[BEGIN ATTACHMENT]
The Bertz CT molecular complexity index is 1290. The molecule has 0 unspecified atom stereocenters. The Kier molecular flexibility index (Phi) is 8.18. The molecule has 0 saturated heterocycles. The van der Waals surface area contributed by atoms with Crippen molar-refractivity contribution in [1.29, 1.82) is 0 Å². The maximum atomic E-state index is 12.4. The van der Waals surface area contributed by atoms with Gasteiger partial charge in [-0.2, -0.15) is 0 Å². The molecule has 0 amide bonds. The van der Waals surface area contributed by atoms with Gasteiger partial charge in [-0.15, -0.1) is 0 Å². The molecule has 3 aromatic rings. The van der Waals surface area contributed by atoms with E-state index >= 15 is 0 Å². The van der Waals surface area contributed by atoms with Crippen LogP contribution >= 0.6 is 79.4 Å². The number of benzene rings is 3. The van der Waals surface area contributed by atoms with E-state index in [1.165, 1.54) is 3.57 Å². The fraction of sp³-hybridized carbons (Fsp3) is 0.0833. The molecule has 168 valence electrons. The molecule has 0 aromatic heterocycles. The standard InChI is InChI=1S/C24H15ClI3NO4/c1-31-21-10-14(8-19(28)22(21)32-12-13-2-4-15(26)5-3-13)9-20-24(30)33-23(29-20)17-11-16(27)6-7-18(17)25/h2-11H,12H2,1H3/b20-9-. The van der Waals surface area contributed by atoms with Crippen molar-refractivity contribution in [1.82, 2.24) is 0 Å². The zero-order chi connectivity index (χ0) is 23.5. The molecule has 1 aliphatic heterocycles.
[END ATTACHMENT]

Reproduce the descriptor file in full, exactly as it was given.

The Bertz CT molecular complexity index is 1290. The molecule has 0 unspecified atom stereocenters. The Kier molecular flexibility index (Phi) is 8.18. The molecule has 0 saturated heterocycles. The van der Waals surface area contributed by atoms with Crippen molar-refractivity contribution in [1.29, 1.82) is 0 Å². The maximum atomic E-state index is 12.4. The van der Waals surface area contributed by atoms with Gasteiger partial charge in [-0.2, -0.15) is 0 Å². The molecule has 0 amide bonds. The van der Waals surface area contributed by atoms with Gasteiger partial charge in [-0.15, -0.1) is 0 Å². The molecule has 3 aromatic rings. The van der Waals surface area contributed by atoms with E-state index >= 15 is 0 Å². The van der Waals surface area contributed by atoms with Crippen LogP contribution >= 0.6 is 79.4 Å². The number of benzene rings is 3. The van der Waals surface area contributed by atoms with E-state index in [1.165, 1.54) is 3.57 Å². The fraction of sp³-hybridized carbons (Fsp3) is 0.0833. The molecule has 168 valence electrons. The molecule has 0 aromatic heterocycles. The standard InChI is InChI=1S/C24H15ClI3NO4/c1-31-21-10-14(8-19(28)22(21)32-12-13-2-4-15(26)5-3-13)9-20-24(30)33-23(29-20)17-11-16(27)6-7-18(17)25/h2-11H,12H2,1H3/b20-9-. The van der Waals surface area contributed by atoms with Crippen molar-refractivity contribution in [1.82, 2.24) is 0 Å². The zero-order chi connectivity index (χ0) is 23.5. The molecule has 1 aliphatic heterocycles.